Wednesday, March 17, 2004

City schools, parents talk about roles

District wants involvement but still must be accountable

By Jennifer Mrozowski
The Cincinnati Enquirer

A parent group for Cincinnati Public Schools is concerned that parents will lose decision-making power if the district limits input from external groups.

However, district officials said Tuesday that they will continue to seek parental feedback in school decisions.

Members of the parent advisory group, Cincinnati Parents for Public Schools, attended a press conference Tuesday held by a coalition of church leaders, business groups and residents who said they would withhold support for upcoming levies unless the low-performing, 38,800-student school district changes how its operates.

The coalition of longtime school supporters, including members of the Baptist Ministers Conference and the Cincinnati Business Committee, wants more decision-making authority for the district's superintendent and principals, a new salary system for teachers that pays them based on how well they teach rather than seniority and more participation by minority contractors and workers in the district's $1 billion construction project.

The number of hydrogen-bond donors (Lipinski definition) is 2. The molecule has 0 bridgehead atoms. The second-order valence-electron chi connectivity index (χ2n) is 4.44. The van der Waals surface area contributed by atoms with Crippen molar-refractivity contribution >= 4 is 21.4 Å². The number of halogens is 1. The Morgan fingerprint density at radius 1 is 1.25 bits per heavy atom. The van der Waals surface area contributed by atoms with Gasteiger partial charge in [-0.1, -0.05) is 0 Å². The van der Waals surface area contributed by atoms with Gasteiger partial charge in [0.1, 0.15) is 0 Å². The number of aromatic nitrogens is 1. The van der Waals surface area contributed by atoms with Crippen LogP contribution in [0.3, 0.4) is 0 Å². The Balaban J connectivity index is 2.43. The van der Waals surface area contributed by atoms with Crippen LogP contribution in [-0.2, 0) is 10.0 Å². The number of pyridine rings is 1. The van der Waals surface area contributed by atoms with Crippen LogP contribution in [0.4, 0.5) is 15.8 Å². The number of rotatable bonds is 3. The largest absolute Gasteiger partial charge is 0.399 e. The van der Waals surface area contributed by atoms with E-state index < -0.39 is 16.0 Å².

During the press briefing, board members Melanie Bates and Rick Williams said too many school groups make decisions that affect student achievement, but those groups aren't held accountable. They said the groups limit the authority of the superintendent and principals to improve student achievement in the district.

Members of Cincinnati Parents for Public Schools worry the district wants to limit input from parents, who are part of school decision-making councils. The councils, made up of teachers, community members and school staff, give input on budgets, curriculum and principal candidates.

If the district plans to reorganize the decision-making councils, the parent group wants to know now, said Carolyn Turner, the group's executive director.

District Superintendent Alton Frailey also said he supports parental participation.

"We need to have a conversation about who makes decisions and who is accountable for those decisions," he said. "My administration is trying to reach out to more parents than those traditionally involved."


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